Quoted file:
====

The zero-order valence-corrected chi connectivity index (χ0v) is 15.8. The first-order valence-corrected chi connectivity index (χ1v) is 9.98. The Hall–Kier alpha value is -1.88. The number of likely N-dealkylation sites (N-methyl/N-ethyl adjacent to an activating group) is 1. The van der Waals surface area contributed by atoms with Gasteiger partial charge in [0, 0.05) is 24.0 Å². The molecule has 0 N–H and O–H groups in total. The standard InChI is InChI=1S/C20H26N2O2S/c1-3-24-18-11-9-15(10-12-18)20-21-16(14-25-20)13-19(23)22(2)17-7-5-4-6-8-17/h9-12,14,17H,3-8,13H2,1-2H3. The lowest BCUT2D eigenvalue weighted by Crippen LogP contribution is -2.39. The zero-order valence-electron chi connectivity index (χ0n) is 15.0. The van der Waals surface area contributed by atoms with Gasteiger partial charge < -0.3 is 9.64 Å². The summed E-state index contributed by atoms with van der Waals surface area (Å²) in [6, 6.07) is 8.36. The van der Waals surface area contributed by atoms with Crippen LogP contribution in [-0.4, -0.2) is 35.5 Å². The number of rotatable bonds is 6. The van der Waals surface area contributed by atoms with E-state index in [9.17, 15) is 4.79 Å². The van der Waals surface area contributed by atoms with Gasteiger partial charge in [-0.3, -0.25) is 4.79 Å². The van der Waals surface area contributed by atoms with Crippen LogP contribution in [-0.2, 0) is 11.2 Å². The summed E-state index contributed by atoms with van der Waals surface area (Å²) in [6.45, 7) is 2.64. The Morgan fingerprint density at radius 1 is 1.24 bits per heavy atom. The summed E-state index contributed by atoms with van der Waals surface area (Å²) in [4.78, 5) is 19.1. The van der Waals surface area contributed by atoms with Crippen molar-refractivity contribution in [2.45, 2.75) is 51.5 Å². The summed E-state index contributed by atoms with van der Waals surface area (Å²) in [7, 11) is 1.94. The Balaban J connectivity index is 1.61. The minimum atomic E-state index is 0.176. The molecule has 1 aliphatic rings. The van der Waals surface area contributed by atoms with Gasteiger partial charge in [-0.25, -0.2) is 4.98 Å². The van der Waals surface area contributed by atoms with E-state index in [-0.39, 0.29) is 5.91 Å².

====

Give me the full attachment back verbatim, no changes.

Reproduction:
The zero-order valence-corrected chi connectivity index (χ0v) is 15.8. The first-order valence-corrected chi connectivity index (χ1v) is 9.98. The Hall–Kier alpha value is -1.88. The number of likely N-dealkylation sites (N-methyl/N-ethyl adjacent to an activating group) is 1. The van der Waals surface area contributed by atoms with Gasteiger partial charge in [0, 0.05) is 24.0 Å². The molecule has 0 N–H and O–H groups in total. The standard InChI is InChI=1S/C20H26N2O2S/c1-3-24-18-11-9-15(10-12-18)20-21-16(14-25-20)13-19(23)22(2)17-7-5-4-6-8-17/h9-12,14,17H,3-8,13H2,1-2H3. The lowest BCUT2D eigenvalue weighted by Crippen LogP contribution is -2.39. The zero-order valence-electron chi connectivity index (χ0n) is 15.0. The van der Waals surface area contributed by atoms with Gasteiger partial charge < -0.3 is 9.64 Å². The summed E-state index contributed by atoms with van der Waals surface area (Å²) in [6, 6.07) is 8.36. The van der Waals surface area contributed by atoms with Crippen LogP contribution in [-0.4, -0.2) is 35.5 Å². The number of rotatable bonds is 6. The van der Waals surface area contributed by atoms with E-state index in [9.17, 15) is 4.79 Å². The van der Waals surface area contributed by atoms with Gasteiger partial charge in [-0.3, -0.25) is 4.79 Å². The van der Waals surface area contributed by atoms with Crippen LogP contribution in [-0.2, 0) is 11.2 Å². The summed E-state index contributed by atoms with van der Waals surface area (Å²) in [6.45, 7) is 2.64. The Morgan fingerprint density at radius 1 is 1.24 bits per heavy atom. The summed E-state index contributed by atoms with van der Waals surface area (Å²) in [4.78, 5) is 19.1. The van der Waals surface area contributed by atoms with Crippen molar-refractivity contribution in [2.45, 2.75) is 51.5 Å². The summed E-state index contributed by atoms with van der Waals surface area (Å²) in [7, 11) is 1.94. The Balaban J connectivity index is 1.61. The minimum atomic E-state index is 0.176. The molecule has 1 aliphatic rings. The van der Waals surface area contributed by atoms with Gasteiger partial charge in [-0.25, -0.2) is 4.98 Å². The van der Waals surface area contributed by atoms with E-state index in [-0.39, 0.29) is 5.91 Å².